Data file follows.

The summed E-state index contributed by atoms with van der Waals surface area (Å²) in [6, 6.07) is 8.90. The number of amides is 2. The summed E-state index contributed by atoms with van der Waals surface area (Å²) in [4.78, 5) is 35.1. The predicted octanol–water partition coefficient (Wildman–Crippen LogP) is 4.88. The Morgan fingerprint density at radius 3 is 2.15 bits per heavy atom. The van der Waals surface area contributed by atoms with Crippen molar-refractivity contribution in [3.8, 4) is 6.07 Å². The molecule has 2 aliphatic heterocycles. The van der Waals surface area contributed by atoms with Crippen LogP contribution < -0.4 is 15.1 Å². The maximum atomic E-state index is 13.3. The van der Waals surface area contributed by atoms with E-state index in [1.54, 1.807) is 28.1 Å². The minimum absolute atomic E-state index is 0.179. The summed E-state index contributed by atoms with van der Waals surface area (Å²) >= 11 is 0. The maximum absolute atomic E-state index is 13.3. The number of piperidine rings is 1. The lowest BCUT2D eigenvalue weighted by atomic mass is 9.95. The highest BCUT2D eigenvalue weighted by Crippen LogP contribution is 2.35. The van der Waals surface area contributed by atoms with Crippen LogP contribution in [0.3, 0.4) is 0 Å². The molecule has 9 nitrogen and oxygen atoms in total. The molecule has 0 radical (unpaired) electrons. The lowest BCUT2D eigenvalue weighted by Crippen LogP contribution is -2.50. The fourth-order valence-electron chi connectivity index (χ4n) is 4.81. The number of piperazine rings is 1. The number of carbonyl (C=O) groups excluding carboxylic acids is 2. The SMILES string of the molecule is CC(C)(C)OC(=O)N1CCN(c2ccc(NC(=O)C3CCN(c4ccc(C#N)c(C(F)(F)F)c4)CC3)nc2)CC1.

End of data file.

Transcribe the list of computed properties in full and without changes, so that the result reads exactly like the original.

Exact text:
The summed E-state index contributed by atoms with van der Waals surface area (Å²) in [6, 6.07) is 8.90. The number of amides is 2. The summed E-state index contributed by atoms with van der Waals surface area (Å²) in [4.78, 5) is 35.1. The predicted octanol–water partition coefficient (Wildman–Crippen LogP) is 4.88. The Morgan fingerprint density at radius 3 is 2.15 bits per heavy atom. The van der Waals surface area contributed by atoms with Crippen molar-refractivity contribution in [3.8, 4) is 6.07 Å². The molecule has 2 aliphatic heterocycles. The van der Waals surface area contributed by atoms with Crippen LogP contribution < -0.4 is 15.1 Å². The maximum atomic E-state index is 13.3. The van der Waals surface area contributed by atoms with E-state index in [1.54, 1.807) is 28.1 Å². The minimum absolute atomic E-state index is 0.179. The summed E-state index contributed by atoms with van der Waals surface area (Å²) >= 11 is 0. The maximum absolute atomic E-state index is 13.3. The number of piperidine rings is 1. The lowest BCUT2D eigenvalue weighted by atomic mass is 9.95. The highest BCUT2D eigenvalue weighted by Crippen LogP contribution is 2.35. The van der Waals surface area contributed by atoms with Crippen LogP contribution in [0.3, 0.4) is 0 Å². The molecule has 9 nitrogen and oxygen atoms in total. The molecule has 0 radical (unpaired) electrons. The lowest BCUT2D eigenvalue weighted by Crippen LogP contribution is -2.50. The fourth-order valence-electron chi connectivity index (χ4n) is 4.81. The number of piperazine rings is 1. The number of carbonyl (C=O) groups excluding carboxylic acids is 2. The SMILES string of the molecule is CC(C)(C)OC(=O)N1CCN(c2ccc(NC(=O)C3CCN(c4ccc(C#N)c(C(F)(F)F)c4)CC3)nc2)CC1.